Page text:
Educational v Production appliances

Iván Carrasco's picture

Hi all

I was wondering how are you guys developing the appliances. I'm not asking about tech details, but about how are you installing the sensible packages of the appliance. apt-get or manual installation?

The question is not just curiosity, but to know how are we focusing the appliances. Each approach has its own benefits and drawbacks imho:

- Apt-get: BENEFITS: Easy installation, configuration & upgrade. DRAWBACKS: Due the easy upgradable facility, it might get upgrades when we don't want to upgrade at all.

- Manual: BENEFITS: The packages will be always in the same state, unless we really mean to change them. DRAWBACKS: Not as straigthforward installation and configuration, as we more likely will have to compile the packages. Also manual tunning is involved.

IMO each approach has its own target: Apt-get installations are quite good for testing, playing around, and get used to and X appliance, but OOTB production appliances, should be installed manually.

When i mean Manual installed i don't mean the whole appliance, but just the special packages of an appliance

Eg: A LAMP production appliance should involve manual installation of Apache, MySQL and PHP, as some upgrades to those packages might mean some future errors in the code when upgrading (features no longer available, API's changes, etc). But for a testing or "educational" appliance, apt-get installation would be fine, and eases the support at all.

What are your views on this one guys? I was wondering this, as in my system i always emerge (gentoo) everything, except the specific packages (JDK, Apache, Tomcat, JBoss, Mysql, etc etc) that i manually install for the reasons above, and i was about to start developing an appliance (apache + geronimo or glassfish + mysql) and i wanted to know the project's standards.


Alon Swartz's picture

If I understand correctly, the issue at hand is not package installation, but rather package upgrades.

From the auto-security updates documentation:
TurnKey software appliance are configured to auto-update
daily with the latest security patches.

Usually automatically updating software is considered to be
a risky practice since updates may occasionally break
existing functionality (e.g., changes to file formats,
software interfaces, or expected behavior).

Ubuntu and Debian mitigate this risk by carefully backporting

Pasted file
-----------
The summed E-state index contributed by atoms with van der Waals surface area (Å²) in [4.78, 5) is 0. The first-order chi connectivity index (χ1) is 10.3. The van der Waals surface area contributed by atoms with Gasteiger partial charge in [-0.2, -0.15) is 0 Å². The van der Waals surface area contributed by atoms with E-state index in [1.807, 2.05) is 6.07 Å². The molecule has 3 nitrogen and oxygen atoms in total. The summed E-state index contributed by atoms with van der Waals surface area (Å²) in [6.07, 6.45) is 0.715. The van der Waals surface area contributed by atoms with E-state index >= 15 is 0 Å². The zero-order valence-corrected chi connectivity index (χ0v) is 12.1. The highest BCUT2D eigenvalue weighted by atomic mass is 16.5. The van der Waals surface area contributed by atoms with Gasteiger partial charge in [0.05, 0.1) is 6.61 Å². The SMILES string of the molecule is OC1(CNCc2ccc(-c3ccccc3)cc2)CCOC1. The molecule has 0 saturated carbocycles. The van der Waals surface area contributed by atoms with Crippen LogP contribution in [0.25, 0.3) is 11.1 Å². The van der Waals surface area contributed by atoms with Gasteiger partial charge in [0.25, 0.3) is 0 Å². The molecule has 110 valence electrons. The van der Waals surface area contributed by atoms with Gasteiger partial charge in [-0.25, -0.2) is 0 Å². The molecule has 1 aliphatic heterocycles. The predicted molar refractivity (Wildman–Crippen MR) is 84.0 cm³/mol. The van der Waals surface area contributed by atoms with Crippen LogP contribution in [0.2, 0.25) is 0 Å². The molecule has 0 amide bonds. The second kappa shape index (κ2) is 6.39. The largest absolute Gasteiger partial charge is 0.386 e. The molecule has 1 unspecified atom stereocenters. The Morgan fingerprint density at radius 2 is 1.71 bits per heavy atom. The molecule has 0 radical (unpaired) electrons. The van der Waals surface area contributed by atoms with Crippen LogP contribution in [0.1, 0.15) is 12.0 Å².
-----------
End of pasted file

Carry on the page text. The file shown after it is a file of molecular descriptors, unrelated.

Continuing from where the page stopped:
security fixes so that security updates change as little as
possible, minimizing the likelyhood that things will break.

In practice we've found it is very rare for an Ubuntu 
security update to break something, so we believe it is 
beneficial to configure software appliances to auto-update 
security fixes by default. Advanced users can always disable
this mechanism and apply security fixes manually if they want.
In Debian based systems there are 2 main methods for influencing package policy:

The first is to hold packages back from not being upgraded, for example:
add hold:    echo PACKAGE_NAME hold | dpkg --set-selections
remove hold: echo PACKAGE_NAME install | dpkg --set-selections

The second is pinning, which we use, for example to prioritize our package repository for the packages we have customized over those available in Ubuntu.
See /etc/apt/preferences and man apt_preferences for more details.

I hope this answers your question.
Iván Carrasco's picture


In that case is the user himself who has to set the packages he wants as 'hold' in order to avoid upgrades. It adds flexibility to the user letting them to pick an 'stable' (meaning not upgradable) appliance, or an auto-updatable one. I'll take a look on this issue




Liraz Siri's picture

Ivan, TurnKey appliances are configured such that only security updates are applied automatically. You don't have to worry about your appliance pulling the rug from under you by updating to new package versions that include functional changes or new features.

Allowing production servers to auto-upgrade security fixes from trusted repositories is something you generally want, which is why we've set it as the default behavior.

There are a few expert scenarios where you really do want to turn off automatic security upgrades and do it manually (e.g., compiling and installing a kernel module that relies on a specific binary kernel), but that can add a tremendous amount of overhead to your administration duties, so you usually want to avoid it.

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